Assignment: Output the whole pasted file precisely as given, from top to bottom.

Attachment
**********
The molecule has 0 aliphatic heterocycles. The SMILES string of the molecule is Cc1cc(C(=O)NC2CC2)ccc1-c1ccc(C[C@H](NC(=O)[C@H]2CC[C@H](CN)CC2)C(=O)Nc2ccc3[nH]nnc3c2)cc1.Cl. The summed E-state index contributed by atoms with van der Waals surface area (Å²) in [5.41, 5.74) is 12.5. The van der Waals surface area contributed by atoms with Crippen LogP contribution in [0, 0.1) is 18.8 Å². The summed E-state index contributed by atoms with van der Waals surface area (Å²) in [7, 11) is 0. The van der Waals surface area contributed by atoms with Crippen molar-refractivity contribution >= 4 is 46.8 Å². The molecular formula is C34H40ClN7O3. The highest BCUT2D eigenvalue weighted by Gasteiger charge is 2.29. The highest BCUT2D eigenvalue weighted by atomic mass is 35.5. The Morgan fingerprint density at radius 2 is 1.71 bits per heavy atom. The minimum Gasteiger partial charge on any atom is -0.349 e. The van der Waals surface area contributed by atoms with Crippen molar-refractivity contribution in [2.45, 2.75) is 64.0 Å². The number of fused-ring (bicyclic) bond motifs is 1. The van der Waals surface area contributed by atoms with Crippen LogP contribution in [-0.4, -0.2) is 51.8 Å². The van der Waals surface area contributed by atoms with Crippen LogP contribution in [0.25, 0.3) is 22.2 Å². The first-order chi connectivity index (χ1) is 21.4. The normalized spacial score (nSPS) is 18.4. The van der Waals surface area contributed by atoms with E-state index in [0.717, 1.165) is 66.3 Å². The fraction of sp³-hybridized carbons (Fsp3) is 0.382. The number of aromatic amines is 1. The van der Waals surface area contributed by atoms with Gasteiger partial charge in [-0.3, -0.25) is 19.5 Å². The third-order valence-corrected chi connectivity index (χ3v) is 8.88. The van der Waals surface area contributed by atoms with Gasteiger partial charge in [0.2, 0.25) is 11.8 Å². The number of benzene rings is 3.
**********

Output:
The molecule has 0 aliphatic heterocycles. The SMILES string of the molecule is Cc1cc(C(=O)NC2CC2)ccc1-c1ccc(C[C@H](NC(=O)[C@H]2CC[C@H](CN)CC2)C(=O)Nc2ccc3[nH]nnc3c2)cc1.Cl. The summed E-state index contributed by atoms with van der Waals surface area (Å²) in [5.41, 5.74) is 12.5. The van der Waals surface area contributed by atoms with Crippen LogP contribution in [0, 0.1) is 18.8 Å². The summed E-state index contributed by atoms with van der Waals surface area (Å²) in [7, 11) is 0. The van der Waals surface area contributed by atoms with Crippen molar-refractivity contribution >= 4 is 46.8 Å². The molecular formula is C34H40ClN7O3. The highest BCUT2D eigenvalue weighted by Gasteiger charge is 2.29. The highest BCUT2D eigenvalue weighted by atomic mass is 35.5. The Morgan fingerprint density at radius 2 is 1.71 bits per heavy atom. The minimum Gasteiger partial charge on any atom is -0.349 e. The van der Waals surface area contributed by atoms with Crippen molar-refractivity contribution in [2.45, 2.75) is 64.0 Å². The number of fused-ring (bicyclic) bond motifs is 1. The van der Waals surface area contributed by atoms with Crippen LogP contribution in [-0.4, -0.2) is 51.8 Å². The van der Waals surface area contributed by atoms with Crippen LogP contribution in [0.25, 0.3) is 22.2 Å². The first-order chi connectivity index (χ1) is 21.4. The normalized spacial score (nSPS) is 18.4. The van der Waals surface area contributed by atoms with E-state index in [0.717, 1.165) is 66.3 Å². The fraction of sp³-hybridized carbons (Fsp3) is 0.382. The number of aromatic amines is 1. The van der Waals surface area contributed by atoms with Gasteiger partial charge in [-0.3, -0.25) is 19.5 Å². The third-order valence-corrected chi connectivity index (χ3v) is 8.88. The van der Waals surface area contributed by atoms with Gasteiger partial charge in [0.2, 0.25) is 11.8 Å². The number of benzene rings is 3.